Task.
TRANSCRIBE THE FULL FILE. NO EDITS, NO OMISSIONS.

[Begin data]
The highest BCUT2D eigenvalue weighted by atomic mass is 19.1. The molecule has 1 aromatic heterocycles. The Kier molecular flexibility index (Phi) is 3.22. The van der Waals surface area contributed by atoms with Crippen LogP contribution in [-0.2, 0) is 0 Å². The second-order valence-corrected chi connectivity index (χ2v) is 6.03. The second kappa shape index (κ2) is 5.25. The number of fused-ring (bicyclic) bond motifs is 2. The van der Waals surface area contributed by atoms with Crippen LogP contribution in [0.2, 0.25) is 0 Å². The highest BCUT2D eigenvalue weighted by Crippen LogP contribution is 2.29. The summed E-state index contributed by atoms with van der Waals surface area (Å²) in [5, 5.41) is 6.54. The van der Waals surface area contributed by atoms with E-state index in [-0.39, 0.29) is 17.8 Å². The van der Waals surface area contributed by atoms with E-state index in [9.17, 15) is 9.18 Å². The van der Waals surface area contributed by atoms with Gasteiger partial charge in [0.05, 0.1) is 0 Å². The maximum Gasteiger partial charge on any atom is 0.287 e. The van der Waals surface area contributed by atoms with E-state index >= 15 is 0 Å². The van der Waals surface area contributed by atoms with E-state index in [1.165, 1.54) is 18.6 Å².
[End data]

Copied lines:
The highest BCUT2D eigenvalue weighted by atomic mass is 19.1. The molecule has 1 aromatic heterocycles. The Kier molecular flexibility index (Phi) is 3.22. The van der Waals surface area contributed by atoms with Crippen LogP contribution in [-0.2, 0) is 0 Å². The second-order valence-corrected chi connectivity index (χ2v) is 6.03. The second kappa shape index (κ2) is 5.25. The number of fused-ring (bicyclic) bond motifs is 2. The van der Waals surface area contributed by atoms with Crippen LogP contribution in [0.2, 0.25) is 0 Å². The highest BCUT2D eigenvalue weighted by Crippen LogP contribution is 2.29. The summed E-state index contributed by atoms with van der Waals surface area (Å²) in [5, 5.41) is 6.54. The van der Waals surface area contributed by atoms with E-state index in [-0.39, 0.29) is 17.8 Å². The van der Waals surface area contributed by atoms with E-state index in [9.17, 15) is 9.18 Å². The van der Waals surface area contributed by atoms with Gasteiger partial charge in [0.05, 0.1) is 0 Å². The maximum Gasteiger partial charge on any atom is 0.287 e. The van der Waals surface area contributed by atoms with E-state index >= 15 is 0 Å². The van der Waals surface area contributed by atoms with E-state index in [1.165, 1.54) is 18.6 Å².